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We Make Learning Happen!


April, 2016


We are intentional in teaching our students to be humble, modest, and good winners.  But as their proud principal, I love to brag about the achievements, the courage, the talent, and the poise that our students have, especially when the spotlight is the brightest. 


Over the past couple months, Wrightwood Elementary students have put their skills on display in a wonderful Talent Show, the school and district Spelling Bees, the Young Authors and Young Artist contests, a district soccer tournament, and the Honor Chorus and Honor Band concerts.


Fifth grader Ryan Cade outlasted third grader Naomi Park to be crowned the Wrightwood School Spelling Champion, and at the district Spelling Bee, third grader Jack McKenzie was the last Raccoon standing, and he finished in 6th place in the entire district.  Our other class champions were Jaden Mueller, Tess McKenzie, Elias Cabrera, Areyna Mitchell, Kathryn Hoglin, and Logan Canright.  They were the top spellers in their classes, and they represented us well in the 1st Snowline Spelling Bee.


Paola Maust, Travis Geary, and Genna Brown were named winners of the Snowline Young Artist Contest.  They will be recognized at a School Board Meeting in April, and their artwork will hang in the Board Room for the next year.  The 15 winners of the Young Authors Contest were listed in last month’s Tracks newsletter.

The annual Talent Show was a huge success, with incredible singers, dancers, musicians, and comedians, as well as some special performances by a couple of our alumni.  Thank you to Novell Carter and Renee Olson, and especially to all of the performers for making such a fun night possible.


We know that our foremost responsibility is to teach reading, writing, and arithmetic, but it makes us happy that we can offer a comprehensive program that includes the visual and performing arts, academic and athletic competitions, and opportunities to shine in and out of the classroom.  And shine, we do!  Way to go, Wrightwood Raccoons!


John Garner


Wrightwood Elementary School



The annual state testing – California Assessment of Student Performance and Progress (CAASPP) – is coming up between April 18–May 6.   All 3rd-5th graders take the tests on computers in their classrooms or the computer lab, and 5th graders also take the science test in paper-and-pencil format.  We look forward to these tests as an opportunity for our students to demonstrate their knowledge of the skills expected by their grade level standards.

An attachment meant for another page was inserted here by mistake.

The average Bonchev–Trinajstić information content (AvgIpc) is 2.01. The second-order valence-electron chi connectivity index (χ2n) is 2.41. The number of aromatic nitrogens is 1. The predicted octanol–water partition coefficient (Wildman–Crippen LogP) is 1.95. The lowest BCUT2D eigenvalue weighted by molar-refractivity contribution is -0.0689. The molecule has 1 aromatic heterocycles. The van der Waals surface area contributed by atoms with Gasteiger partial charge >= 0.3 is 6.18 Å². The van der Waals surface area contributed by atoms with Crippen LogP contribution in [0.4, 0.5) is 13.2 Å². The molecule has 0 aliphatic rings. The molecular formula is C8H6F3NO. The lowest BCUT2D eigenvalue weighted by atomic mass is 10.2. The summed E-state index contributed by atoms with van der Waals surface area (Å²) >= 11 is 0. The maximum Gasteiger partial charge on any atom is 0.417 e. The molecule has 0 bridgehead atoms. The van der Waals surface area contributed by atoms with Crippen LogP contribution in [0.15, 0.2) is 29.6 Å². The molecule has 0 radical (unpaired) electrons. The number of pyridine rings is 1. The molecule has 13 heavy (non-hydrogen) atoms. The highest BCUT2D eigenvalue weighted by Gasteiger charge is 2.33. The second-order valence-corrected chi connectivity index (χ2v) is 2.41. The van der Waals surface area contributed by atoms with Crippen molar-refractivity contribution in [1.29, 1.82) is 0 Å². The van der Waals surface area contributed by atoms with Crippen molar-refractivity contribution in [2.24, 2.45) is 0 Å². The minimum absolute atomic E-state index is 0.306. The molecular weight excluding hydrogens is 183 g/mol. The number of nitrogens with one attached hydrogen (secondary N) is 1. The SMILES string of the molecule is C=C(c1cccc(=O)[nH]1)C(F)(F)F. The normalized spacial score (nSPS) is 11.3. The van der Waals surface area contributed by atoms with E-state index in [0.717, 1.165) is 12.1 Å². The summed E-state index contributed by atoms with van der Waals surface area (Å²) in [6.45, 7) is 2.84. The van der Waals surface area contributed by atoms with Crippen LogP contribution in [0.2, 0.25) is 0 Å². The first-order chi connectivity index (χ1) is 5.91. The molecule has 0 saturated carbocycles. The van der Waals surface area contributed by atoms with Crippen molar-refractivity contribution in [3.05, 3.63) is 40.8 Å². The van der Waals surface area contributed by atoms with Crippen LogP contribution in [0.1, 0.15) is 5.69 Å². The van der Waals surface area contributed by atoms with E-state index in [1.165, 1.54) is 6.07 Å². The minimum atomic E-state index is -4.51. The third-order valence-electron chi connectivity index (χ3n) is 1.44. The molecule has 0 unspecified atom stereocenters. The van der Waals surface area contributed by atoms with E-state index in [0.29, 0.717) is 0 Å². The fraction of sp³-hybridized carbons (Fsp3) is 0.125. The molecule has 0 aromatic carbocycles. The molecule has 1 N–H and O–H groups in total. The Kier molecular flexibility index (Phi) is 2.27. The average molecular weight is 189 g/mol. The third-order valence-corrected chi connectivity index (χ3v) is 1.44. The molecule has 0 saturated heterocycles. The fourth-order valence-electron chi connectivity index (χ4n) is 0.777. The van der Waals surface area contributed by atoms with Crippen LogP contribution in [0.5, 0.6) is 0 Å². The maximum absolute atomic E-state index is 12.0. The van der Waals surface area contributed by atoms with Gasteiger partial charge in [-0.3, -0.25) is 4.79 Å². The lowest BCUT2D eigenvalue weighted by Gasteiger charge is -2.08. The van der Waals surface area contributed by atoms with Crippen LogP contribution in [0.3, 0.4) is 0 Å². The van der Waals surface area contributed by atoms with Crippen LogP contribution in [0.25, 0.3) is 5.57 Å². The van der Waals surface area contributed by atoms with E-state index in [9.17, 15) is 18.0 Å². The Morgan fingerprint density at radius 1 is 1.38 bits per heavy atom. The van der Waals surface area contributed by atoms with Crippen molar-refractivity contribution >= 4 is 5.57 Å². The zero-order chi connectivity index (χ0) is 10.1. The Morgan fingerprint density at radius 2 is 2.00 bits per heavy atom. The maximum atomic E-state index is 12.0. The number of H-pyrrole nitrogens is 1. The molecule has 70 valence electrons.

Success on these assessments requires great focus and effort, perseverance, creativity, and patience.  Please help your child do their best by ensuring that they are well-rested, fed, and in a good frame of mind to shine in this way, too.



The Mother-Son Night – “Come Fly with Us” – is this Friday, April 15, from 6:00-8:00 in the Tom Thorne Auditorium.  This is always a special night for boys and their special lady.  The entry cost is $5 per student, and in-flight snacks and entertainment are provided.   Photos will be available for $5 at the event.  Because the PTG is purchasing materials for every child, please RSVP by Wednesday, April 13.



Wrightwood’s first Color-a-Thon is on Thursday, May 19.  This is a new event for our school, and it’s always a better fundraiser when we’re having fun at the same time!  Every student will participate in the Color Run, but in order to get a free shirt and the color packs, students must raise a minimum of $30. Students who collect even more can win some great additional prizes, including cool toys, crazy wigs and socks, and an opportunity to cover Mr. Garner in color!  There are two big prizes – five winners will go to lunch with Mr. Garner at John’s Incredible Pizza and one lucky student will win the Grand Prize, a $100 gift card to Toys R Us!

Our PTG negotiated with the Color Run coordinators to extend the collection deadline through the end of April.  So, your student can continue to collect on-line donations and earn all the prizes offered.  And, the PTG will take donations all the way through May 16 for the prizes they’re giving away, like the lunch at John’s Incredible Pizza, coloring Mr. Garner, and the Grand Prize at Toys R Us!



We’ll open our classrooms for our Open House on Thursday April 28 from 6:00-8:00.  This is a great opportunity for your kids to show off some of the work they’ve done this year.  Kids are always excited to show their parents around, and it’s fun for parents and teachers to celebrate the great work of the students.



The middle school counselors will visit with our fifth graders on April 22, and there will be a Parent Orientation night at Pinon Mesa Middle School on May 3 at 6:00.  Sixth grade registration packets are due May 19.



Our PTG has partnered with the Macias family to host a family movie night on Friday, May 13.  Mark your calendar for this fun FREE event!  We hope this will be a big success and becomes something that we can offer more frequently to our school families.  The Macias family is setting up an outdoor movie venue on the upper field, and they’ll be selling their famous kettle corn!  Bring a blanket and a lawn chair and join the fun.